Messianic Muslim Followers of Isa, J Travis

Tags: Muslims, the Word of God, Christianity, the Holy Spirit, attendance, followers of Jesus, Muslim, Christian, Muslim Followers, orthodox Islam, Muslim community, Muslim followers of Jesus, C5 believers, name of Jesus, Achmad Achmad, Case Study, Achmad, Soleh, Muslim creed, Samuel Zwemer, community, Jesus the Messiah, Muslim friends, faith in Jesus, John Travis, Isa al-Masih, the Muslim world, Phil Parshall, believers, Taufik Taufik
Content: Messianic Muslim Followers of Isa A Closer Look at C5 Believers and Congregations Our team has prayed for and patiently shared with many Muslim friends about Isa al-Masih (Jesus the Messiah). Some have become Messianic Muslims who reject or modify unbiblical Islamic teachings, yet they still see their lives woven together by the social fabric of Islam. They strive to form groups with other like-minded Muslim followers of Jesus to study the Bible, pray for each other, and fellowship in Christ. Yet they do not view or call themselves "Christians."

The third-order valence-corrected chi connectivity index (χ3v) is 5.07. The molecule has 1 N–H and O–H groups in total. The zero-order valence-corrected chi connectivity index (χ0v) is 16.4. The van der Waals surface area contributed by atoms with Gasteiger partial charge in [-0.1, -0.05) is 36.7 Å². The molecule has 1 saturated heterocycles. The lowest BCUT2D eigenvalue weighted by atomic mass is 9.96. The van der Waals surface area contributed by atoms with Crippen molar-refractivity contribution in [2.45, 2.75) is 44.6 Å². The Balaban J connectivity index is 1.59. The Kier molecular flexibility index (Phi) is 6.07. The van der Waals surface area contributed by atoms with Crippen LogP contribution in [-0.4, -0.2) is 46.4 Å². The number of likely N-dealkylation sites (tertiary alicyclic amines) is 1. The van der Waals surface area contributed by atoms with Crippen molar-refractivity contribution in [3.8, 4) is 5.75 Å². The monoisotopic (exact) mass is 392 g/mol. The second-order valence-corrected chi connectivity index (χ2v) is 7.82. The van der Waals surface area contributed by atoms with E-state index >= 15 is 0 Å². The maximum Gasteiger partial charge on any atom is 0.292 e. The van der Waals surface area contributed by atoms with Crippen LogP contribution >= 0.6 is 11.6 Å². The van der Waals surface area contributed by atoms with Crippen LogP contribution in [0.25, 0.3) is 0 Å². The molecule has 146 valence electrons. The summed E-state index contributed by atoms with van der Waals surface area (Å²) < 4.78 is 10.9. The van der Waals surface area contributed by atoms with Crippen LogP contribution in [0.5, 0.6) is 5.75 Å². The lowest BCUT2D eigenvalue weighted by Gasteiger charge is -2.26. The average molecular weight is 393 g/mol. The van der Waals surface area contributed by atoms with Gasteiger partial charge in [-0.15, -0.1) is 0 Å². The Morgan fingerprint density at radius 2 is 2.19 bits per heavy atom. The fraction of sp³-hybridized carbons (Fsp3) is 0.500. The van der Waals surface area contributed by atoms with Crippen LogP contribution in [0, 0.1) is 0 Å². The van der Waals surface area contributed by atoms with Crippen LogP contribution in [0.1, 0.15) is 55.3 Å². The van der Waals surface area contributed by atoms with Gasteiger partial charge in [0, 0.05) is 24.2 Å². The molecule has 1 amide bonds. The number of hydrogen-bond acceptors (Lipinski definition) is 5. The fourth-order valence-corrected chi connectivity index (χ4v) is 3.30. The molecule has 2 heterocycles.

by John Travis For the majority of the world's one billion Muslims, "changing religions" is never seriously contemplated. Even nominal Muslims tend to see Islam as a single fabric weaving together tradition, culture, and customs related to dress, diet, family life, morality, worship, and in some contexts, even economics and politics. Having lived in the heart of a Muslim community for the past thirteen years, my family and I have had the privilege of praying for and patiently sharing with many Muslim friends about Isa al-Masih (Jesus the Messiah). I am convinced that many Muslims are drawn to the person of Jesus, and some long to accept him as Savior, though "changing religions" is for them unthinkable. I personally know many Muslims who have put their faith in Jesus. Some have formally converted to Christianity and worship at local (often Westernized) denominational Churches, or in small home fellowships with other Muslim background believers (MBBs). Fearing persecution, others worship underground. Still others, often called "Messianic Muslims," follow Christ but remain within the Muslim community. These Messianic Muslims reject or modify unbiblical Islamic teachings (e.g., they insist Jesus did die on the cross), yet still see most aspects of their lives woven together by the social fabric of Islam. They are not silent about their faith in Jesus, though they are discerning about when and where to share. They strive to form groups with other like-minded Muslim followers of Jesus to study the Bible, pray for each other, and fellowship in Christ. Yet they do not view or call themselves "Christians." I designed a simple chart called The C1-C6 Spectrum to graphically portray these different expressions of faith by MBBs (Travis 1998; see chart on page 5 in this edition). It must be noted that each "C" on the spectrum represents a particular type of "Christ-centered community" or follower of Christ, differentiated by language, culture and religious identity. While this spectrum helps us distinguish several different kinds of MBBs, it also raises many questions, particularly about the C5 "Messianic Muslim" expression of faith. The purpose of this article is to take a closer look at C5 by examining its background and several present-day Case Studies. However, three points must be emphasized at the onset.